The following is excerpted from Christian Becksvoort’s “Shaker Inspiration.”
Opinionated? Yes. Informative? Absolutely. Interesting and inspiring? You bet.
Not too many woodworkers can claim five decades of business success, but Becksvoort is among them. In “Shaker Inspiration,” he shares not only his woodworking knowledge and some of his best professional techniques for producing top-quality work, but also the business advice that helped him establish and sustain his long career in a one-man shop.
Plus, he shares measured drawings for 13 of his own well-known furniture designs and seven Shaker pieces that he’s reproduced.
One of the most difficult tasks when starting a business is pricing your work or product. Many woodworkers, especially those just beginning, seriously underprice their work. Hobbyists, especially, have no idea. Let me tell you, it’s really tough to be at a show next to Joe Basement, who is selling his very nice coffee table. He has no concept of the actual hours he spent, but his $140 worth of wood has turned into a $200 table. Wow, a $60 profit…wrong. The most basic pricing involves the cost of materials + overhead + profit. Lets take a look at these one at a time.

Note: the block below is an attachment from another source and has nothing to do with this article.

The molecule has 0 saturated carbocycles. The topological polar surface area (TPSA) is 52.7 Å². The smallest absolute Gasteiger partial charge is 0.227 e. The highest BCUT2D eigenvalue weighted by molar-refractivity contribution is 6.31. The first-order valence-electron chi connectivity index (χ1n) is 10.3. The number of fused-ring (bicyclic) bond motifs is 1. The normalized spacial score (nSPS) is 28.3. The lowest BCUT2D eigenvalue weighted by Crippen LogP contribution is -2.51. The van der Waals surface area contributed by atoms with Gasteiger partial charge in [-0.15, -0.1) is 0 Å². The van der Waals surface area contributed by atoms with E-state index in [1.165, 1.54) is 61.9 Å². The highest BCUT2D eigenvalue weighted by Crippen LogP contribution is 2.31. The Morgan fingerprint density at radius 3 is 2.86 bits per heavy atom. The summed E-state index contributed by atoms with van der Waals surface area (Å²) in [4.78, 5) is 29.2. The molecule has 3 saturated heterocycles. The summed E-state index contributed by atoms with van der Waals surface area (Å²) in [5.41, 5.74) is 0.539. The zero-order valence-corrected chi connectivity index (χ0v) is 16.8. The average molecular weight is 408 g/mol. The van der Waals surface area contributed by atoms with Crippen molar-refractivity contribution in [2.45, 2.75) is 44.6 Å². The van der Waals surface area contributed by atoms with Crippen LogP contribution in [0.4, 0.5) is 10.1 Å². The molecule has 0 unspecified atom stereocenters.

Materials are your wood, hardware, glue and finishes – anything that ends up in the customer’s possession. When working with a variety of woods, you’ll have to refigure the price for each species. That can run the gamut from a couple of bucks for No. 3 pine or poplar to $60 per board foot for exotics, to more than $100 per sheet for top-grade plywood with fancy veneers (in 2017 dollars, as are all prices in this book).